Posts Tagged ‘thirteen month old

I can imagine some things getting easier.

We’re in an interesting window of time where Ashelyn has definite wants and opinions, but not always the language to communicate them. She’s a strong-willed little thing, and I fear that the stage is set for tantrums. So far the closest we’ve come is the odd phenomenon wherein all her bones liquefy and she oozes out of our grasp onto the floor in slow-motion protest. It’s amusing more than anything else … for now. And even though she’s normally no mystery to me, I look forward to the day Ashelyn can just tell me what she wants, how she feels. Guesswork can be tedious. Plus, toddlerspeak is squee! (So I suppose this will get worse before it gets better.)

She’ll increasingly be able to occupy herself, for increasing lengths of time. With books, for instance. Books are a magnificent occupier of time, if I remember correctly. I may even be able to shower more than twice a week.

Oh yes, and eventually she’ll have her own room and sleep in there. Eventually she’ll want to. One day. Hopefully before the age of four.

I can imagine other things becoming more difficult.

Ashelyn is still young and pliable enough to be easily distracted away from undesirable objects and situations, and thus potential scenes are quickly diffused. Move away from those cables, Ashelyn, come have some water from your sippy! Aww, did that other kid snatch your toy? Look, here’s another one!

She hasn’t yet gotten into all the cupboards and drawers. It’s an old house, so much of the built-in cabinetry is “sticky” and needs to be wrangled open – an unexpected boon. Also, she can’t open the refrigerator.

Maybe it’s the still-developing memory, but Ashelyn is very forgiving and holds no grudges. By the time she wakes up, she’s forgotten that she hates me for making her nap in the first place. Phew.


So, four days after your first birthday, you finally decided to take your first independent steps. Six of them, if I counted correctly. So you walk now, when you want to, but more often than not you still don’t want to! Unless it’s to cross short distances. You’re very fond of walking on your knees, however. People always comment on your knee-shuffle.


I’m drowning in a sea of white fuzz.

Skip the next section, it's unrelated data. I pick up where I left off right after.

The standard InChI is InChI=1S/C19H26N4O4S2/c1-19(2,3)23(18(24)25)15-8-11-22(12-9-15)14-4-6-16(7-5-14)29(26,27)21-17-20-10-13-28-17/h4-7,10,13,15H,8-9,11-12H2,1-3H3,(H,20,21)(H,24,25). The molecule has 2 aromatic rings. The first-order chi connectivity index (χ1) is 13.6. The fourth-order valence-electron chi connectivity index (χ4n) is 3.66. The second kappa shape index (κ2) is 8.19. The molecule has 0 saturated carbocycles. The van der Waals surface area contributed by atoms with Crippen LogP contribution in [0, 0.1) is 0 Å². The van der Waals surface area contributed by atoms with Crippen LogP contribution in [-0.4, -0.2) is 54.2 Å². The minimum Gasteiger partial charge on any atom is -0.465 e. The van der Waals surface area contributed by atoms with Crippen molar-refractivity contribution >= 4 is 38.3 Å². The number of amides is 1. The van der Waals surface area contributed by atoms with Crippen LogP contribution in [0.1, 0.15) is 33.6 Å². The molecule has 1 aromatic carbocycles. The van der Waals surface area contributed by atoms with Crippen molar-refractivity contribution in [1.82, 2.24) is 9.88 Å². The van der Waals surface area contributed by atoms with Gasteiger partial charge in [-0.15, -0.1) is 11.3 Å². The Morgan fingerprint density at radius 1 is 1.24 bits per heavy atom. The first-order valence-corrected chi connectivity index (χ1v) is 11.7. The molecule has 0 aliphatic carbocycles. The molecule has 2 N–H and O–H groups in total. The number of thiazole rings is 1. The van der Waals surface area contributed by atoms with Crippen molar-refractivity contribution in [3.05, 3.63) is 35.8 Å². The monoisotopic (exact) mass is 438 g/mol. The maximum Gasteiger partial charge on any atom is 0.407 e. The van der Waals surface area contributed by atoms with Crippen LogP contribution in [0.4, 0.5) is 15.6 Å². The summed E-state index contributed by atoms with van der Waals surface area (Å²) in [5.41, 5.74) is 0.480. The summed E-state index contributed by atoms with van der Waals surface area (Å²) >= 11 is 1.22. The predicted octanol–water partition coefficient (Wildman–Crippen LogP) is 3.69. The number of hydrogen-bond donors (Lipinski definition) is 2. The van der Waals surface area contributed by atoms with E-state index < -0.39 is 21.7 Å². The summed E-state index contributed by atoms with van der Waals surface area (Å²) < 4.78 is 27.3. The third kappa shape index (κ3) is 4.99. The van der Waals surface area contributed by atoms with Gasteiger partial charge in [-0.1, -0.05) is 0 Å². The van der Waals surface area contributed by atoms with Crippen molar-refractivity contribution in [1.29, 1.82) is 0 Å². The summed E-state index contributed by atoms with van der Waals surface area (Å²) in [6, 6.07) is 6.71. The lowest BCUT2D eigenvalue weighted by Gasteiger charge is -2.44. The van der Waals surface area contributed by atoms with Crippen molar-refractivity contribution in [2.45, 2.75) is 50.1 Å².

Your dance moves have really diversified. Sometimes you bounce, sometimes you sway, sometimes you bop your head, sometimes you raise your arms. Or any combination of those. You’re more likely to sway to slow songs and bop to upbeat ones. And you dance when I sing … aww!

Early this month you figured out how to unlock the iPod touch. Push button, slide touchscreen bar. How ..?! You always flip the device upside-down so the home button is on top.

A better photo pending, hopefully.

A better photo pending, hopefully.

You purse your lips in a piglet-face pout. The trigger word for that is face. As in, “Show grandma your funny FACE,” or, “Blue steel FACE!”

When we ask, “Where’s your nose?” you can point to it. But you also erroneously point to other parts of your face about 20% of the time.

At the beginning of the month you started saying, “Aww yeah!” but it’s since evolved into the Chinese exclamation, “Aiyah!” Or, more often, “Ai-YAAA!” You like to yell this as a greeting to strangers.

Your new complaint syllable is “miu miu miu.” There’s also “byao byao byao,” which happens to sound like the Mandarin for do not want.

Sadly, you no longer eat everything. Meals were so easy when you did! I can’t be sure now if you’ll refuse something. Like leafy greens; you seem to not like those anymore. You make the most hilarious disgusted faces – complete with shudder! – and you’ve started daintily dropping undesired food off your highchair. Sigh. You like meats and grains, usually. The newest hit has been starfruit.

It’s easy to tell when you’re done eating, because you start playing with your food, smushing it into the highchair tray with your finger.

Lately you’ve been wanting to nurse more than ever. You insist on nursing to sleep again, after a period of not needing to. And at night, when you wake up, you ask for it! “Hi.” Whimper. “Neh neh?” It’s SO CUTE ARGH I CAN’T SAY NO.

More theatrics: This is your “Why?”


And this is your “Oh no!”